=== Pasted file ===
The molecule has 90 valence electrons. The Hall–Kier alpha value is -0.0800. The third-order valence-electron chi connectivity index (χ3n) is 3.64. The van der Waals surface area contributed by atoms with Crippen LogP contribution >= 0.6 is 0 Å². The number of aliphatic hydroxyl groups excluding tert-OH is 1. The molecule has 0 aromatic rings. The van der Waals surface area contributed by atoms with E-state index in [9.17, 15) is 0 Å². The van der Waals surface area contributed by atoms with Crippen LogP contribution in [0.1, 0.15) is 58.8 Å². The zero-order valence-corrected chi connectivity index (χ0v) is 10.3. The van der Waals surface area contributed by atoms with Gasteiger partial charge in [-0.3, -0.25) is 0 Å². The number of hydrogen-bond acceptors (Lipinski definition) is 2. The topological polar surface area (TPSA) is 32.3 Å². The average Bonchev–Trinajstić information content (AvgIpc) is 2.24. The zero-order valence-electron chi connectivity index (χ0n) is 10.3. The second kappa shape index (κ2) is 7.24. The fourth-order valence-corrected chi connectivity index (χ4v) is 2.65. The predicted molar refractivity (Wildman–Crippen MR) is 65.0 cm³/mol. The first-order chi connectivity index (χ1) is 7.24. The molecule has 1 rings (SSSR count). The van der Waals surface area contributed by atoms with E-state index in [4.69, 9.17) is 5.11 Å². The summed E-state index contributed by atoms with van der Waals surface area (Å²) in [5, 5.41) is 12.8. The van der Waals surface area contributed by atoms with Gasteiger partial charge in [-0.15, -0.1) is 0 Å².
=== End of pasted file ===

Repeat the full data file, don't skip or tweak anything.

The molecule has 90 valence electrons. The Hall–Kier alpha value is -0.0800. The third-order valence-electron chi connectivity index (χ3n) is 3.64. The van der Waals surface area contributed by atoms with Crippen LogP contribution >= 0.6 is 0 Å². The number of aliphatic hydroxyl groups excluding tert-OH is 1. The molecule has 0 aromatic rings. The van der Waals surface area contributed by atoms with E-state index in [9.17, 15) is 0 Å². The van der Waals surface area contributed by atoms with Crippen LogP contribution in [0.1, 0.15) is 58.8 Å². The zero-order valence-corrected chi connectivity index (χ0v) is 10.3. The van der Waals surface area contributed by atoms with Gasteiger partial charge in [-0.3, -0.25) is 0 Å². The number of hydrogen-bond acceptors (Lipinski definition) is 2. The topological polar surface area (TPSA) is 32.3 Å². The average Bonchev–Trinajstić information content (AvgIpc) is 2.24. The zero-order valence-electron chi connectivity index (χ0n) is 10.3. The second kappa shape index (κ2) is 7.24. The fourth-order valence-corrected chi connectivity index (χ4v) is 2.65. The predicted molar refractivity (Wildman–Crippen MR) is 65.0 cm³/mol. The first-order chi connectivity index (χ1) is 7.24. The molecule has 1 rings (SSSR count). The van der Waals surface area contributed by atoms with E-state index in [4.69, 9.17) is 5.11 Å². The summed E-state index contributed by atoms with van der Waals surface area (Å²) in [5, 5.41) is 12.8. The van der Waals surface area contributed by atoms with Gasteiger partial charge in [-0.15, -0.1) is 0 Å².